Julie of the Wolves

Iphigene here.

I wasn’t sure I’d enjoy a book about a girl stranded in North Alaska and a pack of Wolves, but it takes a different turn as I discover more of the Eskimo’s life, skills, and the wolves’ ability to take in a human girl as part of their pack. Through the cold landscape, the harsh environment there was so much warmth in the unfolding of a familial love between a pack of wolves and a lost girl.

She took the journey to escape her life and go to her pen pal in san Francisco, but the more she communed with the Alaskan wilderness and with her wolf pack she discovers her world, the world she loves and her heritage. She was an Eskimo and she will live like an Eskimo.

She survives on what she learned as an Eskimo child leaving with her father (a hunter) and learning from the seal camp. We watch how at the cross roads of a new Arctic life (the coming of Americans, game hunting and modernization) how one can falter and be succumb to the ways of the modern world—TV, radios, planes, and English. Yet, we can choose to hold on to who we are.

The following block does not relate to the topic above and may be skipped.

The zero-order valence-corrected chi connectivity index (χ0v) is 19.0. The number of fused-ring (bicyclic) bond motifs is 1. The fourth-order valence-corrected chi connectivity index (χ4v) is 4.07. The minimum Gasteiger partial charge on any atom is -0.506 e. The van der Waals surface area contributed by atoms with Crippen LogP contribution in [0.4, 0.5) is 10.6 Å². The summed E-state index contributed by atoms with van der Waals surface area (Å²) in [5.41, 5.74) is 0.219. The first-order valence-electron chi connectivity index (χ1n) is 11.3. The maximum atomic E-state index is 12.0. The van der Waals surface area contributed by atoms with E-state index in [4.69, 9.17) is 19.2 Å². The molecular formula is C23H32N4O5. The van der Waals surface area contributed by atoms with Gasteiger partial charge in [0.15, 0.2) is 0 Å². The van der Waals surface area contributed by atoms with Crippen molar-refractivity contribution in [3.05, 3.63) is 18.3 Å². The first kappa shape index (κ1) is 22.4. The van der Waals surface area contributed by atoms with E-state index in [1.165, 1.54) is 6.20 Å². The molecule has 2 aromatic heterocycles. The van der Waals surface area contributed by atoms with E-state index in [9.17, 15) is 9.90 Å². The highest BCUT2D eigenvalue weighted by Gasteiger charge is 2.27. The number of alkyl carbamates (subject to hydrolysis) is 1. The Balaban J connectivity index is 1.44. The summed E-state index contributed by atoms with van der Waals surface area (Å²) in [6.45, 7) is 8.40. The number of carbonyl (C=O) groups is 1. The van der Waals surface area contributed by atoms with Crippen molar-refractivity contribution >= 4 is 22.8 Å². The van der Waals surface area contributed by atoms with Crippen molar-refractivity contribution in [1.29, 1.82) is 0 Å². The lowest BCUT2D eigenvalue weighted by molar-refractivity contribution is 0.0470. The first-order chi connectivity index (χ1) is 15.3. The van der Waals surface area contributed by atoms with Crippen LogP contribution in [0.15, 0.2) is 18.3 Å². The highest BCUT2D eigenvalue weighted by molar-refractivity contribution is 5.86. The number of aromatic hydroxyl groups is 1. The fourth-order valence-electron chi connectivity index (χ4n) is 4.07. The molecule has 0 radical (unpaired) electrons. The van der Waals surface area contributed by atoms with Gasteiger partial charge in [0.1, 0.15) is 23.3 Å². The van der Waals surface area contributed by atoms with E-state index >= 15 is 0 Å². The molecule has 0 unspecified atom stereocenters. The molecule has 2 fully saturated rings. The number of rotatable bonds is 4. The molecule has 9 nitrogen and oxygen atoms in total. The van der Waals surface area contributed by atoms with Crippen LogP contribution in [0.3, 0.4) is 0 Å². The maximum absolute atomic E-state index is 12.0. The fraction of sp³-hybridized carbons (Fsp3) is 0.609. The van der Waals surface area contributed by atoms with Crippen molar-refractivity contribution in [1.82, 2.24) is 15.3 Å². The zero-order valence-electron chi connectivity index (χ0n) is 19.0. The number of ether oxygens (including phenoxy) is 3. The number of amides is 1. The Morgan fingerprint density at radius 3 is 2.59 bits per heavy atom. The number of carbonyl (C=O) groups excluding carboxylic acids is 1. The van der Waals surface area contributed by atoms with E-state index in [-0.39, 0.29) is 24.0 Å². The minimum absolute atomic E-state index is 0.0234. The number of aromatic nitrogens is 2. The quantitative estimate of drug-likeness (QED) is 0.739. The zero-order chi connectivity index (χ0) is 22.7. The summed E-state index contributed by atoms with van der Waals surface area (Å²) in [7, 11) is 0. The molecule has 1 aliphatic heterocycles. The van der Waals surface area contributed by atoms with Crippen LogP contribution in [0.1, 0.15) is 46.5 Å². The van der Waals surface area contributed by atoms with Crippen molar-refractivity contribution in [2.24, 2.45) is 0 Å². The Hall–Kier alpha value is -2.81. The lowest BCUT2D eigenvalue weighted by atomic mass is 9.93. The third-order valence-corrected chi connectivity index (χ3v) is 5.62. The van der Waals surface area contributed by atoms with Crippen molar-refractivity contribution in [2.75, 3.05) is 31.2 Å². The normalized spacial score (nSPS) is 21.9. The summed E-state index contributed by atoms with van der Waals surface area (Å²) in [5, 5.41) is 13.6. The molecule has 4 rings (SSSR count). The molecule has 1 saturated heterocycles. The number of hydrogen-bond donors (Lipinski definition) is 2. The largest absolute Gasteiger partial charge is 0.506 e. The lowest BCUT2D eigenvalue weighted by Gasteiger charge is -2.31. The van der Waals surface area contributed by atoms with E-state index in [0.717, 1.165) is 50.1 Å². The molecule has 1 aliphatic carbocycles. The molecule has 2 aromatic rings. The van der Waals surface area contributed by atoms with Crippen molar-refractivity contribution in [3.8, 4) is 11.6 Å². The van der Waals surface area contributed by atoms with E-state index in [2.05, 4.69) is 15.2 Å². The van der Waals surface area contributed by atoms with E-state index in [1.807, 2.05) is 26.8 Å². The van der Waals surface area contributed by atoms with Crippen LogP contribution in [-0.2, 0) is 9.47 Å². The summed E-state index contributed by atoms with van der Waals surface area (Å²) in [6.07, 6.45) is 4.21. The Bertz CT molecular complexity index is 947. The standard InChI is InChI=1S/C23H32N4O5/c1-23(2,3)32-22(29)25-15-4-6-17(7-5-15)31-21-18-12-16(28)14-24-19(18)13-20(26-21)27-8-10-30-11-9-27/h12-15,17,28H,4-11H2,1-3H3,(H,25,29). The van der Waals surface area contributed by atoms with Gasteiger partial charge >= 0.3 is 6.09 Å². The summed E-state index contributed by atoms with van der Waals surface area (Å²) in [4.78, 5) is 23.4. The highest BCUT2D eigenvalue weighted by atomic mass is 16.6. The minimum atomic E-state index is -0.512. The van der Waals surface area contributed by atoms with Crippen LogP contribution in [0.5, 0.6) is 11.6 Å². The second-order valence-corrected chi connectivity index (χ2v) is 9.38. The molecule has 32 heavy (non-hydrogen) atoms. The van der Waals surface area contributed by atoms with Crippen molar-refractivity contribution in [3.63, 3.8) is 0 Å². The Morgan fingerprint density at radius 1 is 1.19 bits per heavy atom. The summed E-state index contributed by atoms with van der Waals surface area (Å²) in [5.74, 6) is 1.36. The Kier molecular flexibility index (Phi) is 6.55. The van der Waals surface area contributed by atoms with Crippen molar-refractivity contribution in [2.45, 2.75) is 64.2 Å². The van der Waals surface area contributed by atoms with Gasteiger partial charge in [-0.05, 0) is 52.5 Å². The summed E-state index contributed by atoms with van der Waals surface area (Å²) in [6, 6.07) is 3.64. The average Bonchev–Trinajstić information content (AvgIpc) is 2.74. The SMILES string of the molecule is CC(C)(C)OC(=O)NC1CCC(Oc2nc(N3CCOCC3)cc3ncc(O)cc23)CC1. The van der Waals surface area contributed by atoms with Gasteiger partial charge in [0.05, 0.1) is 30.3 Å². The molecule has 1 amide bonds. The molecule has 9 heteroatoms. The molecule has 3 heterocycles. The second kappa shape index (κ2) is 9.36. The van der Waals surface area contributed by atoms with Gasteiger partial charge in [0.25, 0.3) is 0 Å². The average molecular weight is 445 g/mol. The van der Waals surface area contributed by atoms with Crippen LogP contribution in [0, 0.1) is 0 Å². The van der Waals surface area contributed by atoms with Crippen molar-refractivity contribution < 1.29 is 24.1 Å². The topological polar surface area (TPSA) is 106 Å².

Her life began as a Alaskan in an Alaskan village, then as a lonely lost girl, then as a member of a wolf pack—as she contemplates her place in the world succumbing to modernity and forgetting the times of real Eskimos…so then her life parallels like that of the wolf…is their time over…is the time of wolves and Eskimos over….

This story resonates with today’s world…as it faces the same question: is it worth going through the whole trouble for modernity or must we buckle down, take a step back and understand the harmony and spirit of living in the world—understand the equilibrium of things? This book is not limited to 10 to 12 year olds, but is for everyone seeking who they are in this world. It is tempting to assume that the book encourages children to run away, but I think what the world begs us to do is to introspect—to look into ourselves and discover who we are against the backdrop of our culture, society, and the ever changing world.

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